In the late 1960s and early 1970s, in a time when the West seemed coming apart amid social divisions and radical movements, the First Hierarch of the Russian Orthodox Church, Metropolitan Philaret, issued three “sorrowful epistles” highlighting the spiritual dimension of the turbulent era amid historically Christian countries, in the heresy of modern ecumenism as a form of chiliasm. Vladyka Philaret had survived persecution during his loyal stay with his flock of exiles from Bolshevik Russia in China after the Communists came to power there, throughout the 1950s and into the early 1960s. Not long after his final departure from China he was elected, as the youngest Bishop of the ROCOR Synod, to be the new First Hierarch of Russian Orthodox Christianity in the free diaspora. His holy care for his flock was attested by his incorrupt remains, now in a vault below the altar at Holy Trinity Church in Jordanville, NY.
Linked directly below is a copy of the Sorrowful Epistles, in pdf form for reading in sequence online or printed out, and another copy that can be printed out double-sided for stapling as a booklet.
Some further context and background thoughts follow below the links.
PDF in sequence
PDF for back-to-back booklet printing
Two famous historical figures from twentieth-century American Orthodoxy in particular commented in different ways on the Sorrowful Epistles.
The influential American convert, writer, and American monastic pioneer Fr. Seraphim Rose wrote in 1976, in relation to the epistles and other issues: “Among the primates of the Orthodox Churches today, there is only one from whom is always expected–and not only by members of his own Church, but by very many in a number of other Orthodox Churches as well–the clear voice of Orthodox righteousness and truth and conscience, untainted by political considerations or calculations of any kind. The voice of Metropolitan Philaret of New York, Chief Hierarch of the Russian Church Outside of Russia, is the only fully Orthodox voice among ail the Orthodox primates. In this he is like to the Holy Fathers of ancient times, who placed purity of Orthodoxy above all else, and he stands in the midst of today’s confused religious world as a solitary champion of Orthodoxy in the spirit of the Ecumenical Councils.” (Orthodox Word, vol. 12, No. 1, Jan .-Feb., 1976).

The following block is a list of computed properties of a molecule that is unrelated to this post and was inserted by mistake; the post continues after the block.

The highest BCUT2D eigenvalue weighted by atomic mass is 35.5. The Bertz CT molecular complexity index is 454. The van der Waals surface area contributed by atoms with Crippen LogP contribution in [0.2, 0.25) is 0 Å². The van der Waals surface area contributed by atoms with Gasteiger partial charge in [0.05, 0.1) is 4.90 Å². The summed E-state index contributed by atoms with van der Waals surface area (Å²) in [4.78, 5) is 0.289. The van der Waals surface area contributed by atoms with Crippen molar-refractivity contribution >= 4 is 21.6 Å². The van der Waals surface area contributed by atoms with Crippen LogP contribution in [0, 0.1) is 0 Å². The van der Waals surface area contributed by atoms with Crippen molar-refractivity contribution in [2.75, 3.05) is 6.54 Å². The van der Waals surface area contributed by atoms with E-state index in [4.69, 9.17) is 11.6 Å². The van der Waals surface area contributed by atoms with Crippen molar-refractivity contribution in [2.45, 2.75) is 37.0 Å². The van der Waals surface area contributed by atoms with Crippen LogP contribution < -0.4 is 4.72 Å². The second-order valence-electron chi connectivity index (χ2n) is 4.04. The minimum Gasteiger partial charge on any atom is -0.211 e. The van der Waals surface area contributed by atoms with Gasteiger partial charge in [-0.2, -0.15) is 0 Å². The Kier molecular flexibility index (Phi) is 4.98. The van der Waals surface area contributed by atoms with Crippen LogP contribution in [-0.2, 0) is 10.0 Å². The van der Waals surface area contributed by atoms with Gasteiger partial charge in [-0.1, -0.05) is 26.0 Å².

By contrast, Archpriest Alexander Schmemann, who became a leading force in the Orthodox Church in America, which attained its autocephaly in 1970 from the Moscow Patriarchate in the Soviet era, had criticized Metropolitan Philaret’s first Sorrowful Epistle in an article in The Orthodox Church journal, in 1969. He called the epistle in effect the product of a schismatic group, and that its contents encouraged further schism. He set Metropolitan Philaret’s view at odds with the presence of celebrated Orthodox figures, like the scholar Fr. Georges Florovsky, at World Council of Churches gatherings. Fr. Schmemann concluded, in condemning the Metropolitan for writing the letter, that “to use this issue [of ecumenism] for adding new divisions to our Church, for creating an atmosphere of suspicion, hatred, accusations and ultimately, schisms, seems to me a tragedy and a sin.”
The test of time, however, has been kind to Metropolitan Philaret’s letters as works of spiritual guidance, strongly yet calmly criticizing the expanding and immersive mindset of global ecumenism, as the latter has accelerated in influence, at odds with traditional Christianity, in subsequent generations. Fr. Schmemann framed much of his criticism by referencing the Russian Orthodox Church Abroad as an isolated body in world Orthodoxy. But with the subsequent reunion of ROCOR with the Moscow Patriarchate after the fall of Communism, it was Schmemannn’s jurisdiction that arguably had a more awkward position in world Orthodoxy, given the lack of the Constantinople Patriarchate’s full recognition of the grant of its autocephaly. In addition, controversy over the Patriarchate of Constantinople’s heightened emphasis on primacy in recent years, in relation to schism in Ukraine, its stepped-up diplomacy with the Roman Catholic papacy, and its controversial 2016 gathering at Crete, underscored the significance of Metropolitan Philaret’s arguments. Finally, retrospective awareness of Vladyka Philaret’s saintly life of trial has given him now a kind of authority that (without obscuring the academic achievements of Archpriest Schmemann or those he cited) today backgrounds the spiritual and historical importance of his Sorrowful Epistles to the Orthodox Christian world, which today may seem like letters to us from a modern past nonetheless foreshadowing anti-Christian upheavals in the world today.